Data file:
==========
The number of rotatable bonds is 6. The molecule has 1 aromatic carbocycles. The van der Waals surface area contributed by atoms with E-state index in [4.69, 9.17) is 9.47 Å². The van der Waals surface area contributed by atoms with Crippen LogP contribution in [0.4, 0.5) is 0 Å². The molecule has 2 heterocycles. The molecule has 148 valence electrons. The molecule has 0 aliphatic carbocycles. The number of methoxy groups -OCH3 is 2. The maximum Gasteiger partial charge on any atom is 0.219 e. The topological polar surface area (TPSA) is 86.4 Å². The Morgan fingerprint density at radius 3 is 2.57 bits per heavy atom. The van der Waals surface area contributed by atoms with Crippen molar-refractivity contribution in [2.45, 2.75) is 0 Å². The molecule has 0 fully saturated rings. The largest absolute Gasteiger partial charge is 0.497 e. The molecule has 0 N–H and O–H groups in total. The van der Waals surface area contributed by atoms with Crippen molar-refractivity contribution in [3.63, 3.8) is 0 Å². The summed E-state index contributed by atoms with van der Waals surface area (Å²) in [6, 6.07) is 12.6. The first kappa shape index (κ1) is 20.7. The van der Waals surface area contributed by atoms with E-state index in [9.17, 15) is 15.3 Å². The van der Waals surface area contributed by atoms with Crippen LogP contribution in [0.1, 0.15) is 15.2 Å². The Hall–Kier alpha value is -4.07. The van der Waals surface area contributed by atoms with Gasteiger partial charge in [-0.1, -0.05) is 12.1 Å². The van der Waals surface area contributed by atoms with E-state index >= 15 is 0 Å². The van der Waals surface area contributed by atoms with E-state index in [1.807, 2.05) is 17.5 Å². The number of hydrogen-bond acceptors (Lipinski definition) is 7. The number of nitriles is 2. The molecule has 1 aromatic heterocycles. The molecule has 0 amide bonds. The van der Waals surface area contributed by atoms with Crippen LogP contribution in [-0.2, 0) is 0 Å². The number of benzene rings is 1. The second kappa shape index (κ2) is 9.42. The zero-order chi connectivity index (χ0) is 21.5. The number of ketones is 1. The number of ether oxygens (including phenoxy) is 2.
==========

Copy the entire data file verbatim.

The number of rotatable bonds is 6. The molecule has 1 aromatic carbocycles. The van der Waals surface area contributed by atoms with E-state index in [4.69, 9.17) is 9.47 Å². The van der Waals surface area contributed by atoms with Crippen LogP contribution in [0.4, 0.5) is 0 Å². The molecule has 2 heterocycles. The molecule has 148 valence electrons. The molecule has 0 aliphatic carbocycles. The number of methoxy groups -OCH3 is 2. The maximum Gasteiger partial charge on any atom is 0.219 e. The topological polar surface area (TPSA) is 86.4 Å². The Morgan fingerprint density at radius 3 is 2.57 bits per heavy atom. The van der Waals surface area contributed by atoms with Crippen molar-refractivity contribution in [2.45, 2.75) is 0 Å². The molecule has 0 fully saturated rings. The largest absolute Gasteiger partial charge is 0.497 e. The molecule has 0 N–H and O–H groups in total. The van der Waals surface area contributed by atoms with Crippen molar-refractivity contribution in [3.63, 3.8) is 0 Å². The summed E-state index contributed by atoms with van der Waals surface area (Å²) in [6, 6.07) is 12.6. The first kappa shape index (κ1) is 20.7. The van der Waals surface area contributed by atoms with E-state index in [9.17, 15) is 15.3 Å². The van der Waals surface area contributed by atoms with Crippen LogP contribution in [0.1, 0.15) is 15.2 Å². The Hall–Kier alpha value is -4.07. The van der Waals surface area contributed by atoms with Gasteiger partial charge in [-0.1, -0.05) is 12.1 Å². The van der Waals surface area contributed by atoms with E-state index >= 15 is 0 Å². The van der Waals surface area contributed by atoms with E-state index in [1.807, 2.05) is 17.5 Å². The number of hydrogen-bond acceptors (Lipinski definition) is 7. The number of nitriles is 2. The molecule has 1 aromatic heterocycles. The molecule has 0 amide bonds. The van der Waals surface area contributed by atoms with Crippen LogP contribution in [-0.2, 0) is 0 Å². The number of benzene rings is 1. The second kappa shape index (κ2) is 9.42. The zero-order chi connectivity index (χ0) is 21.5. The number of ketones is 1. The number of ether oxygens (including phenoxy) is 2.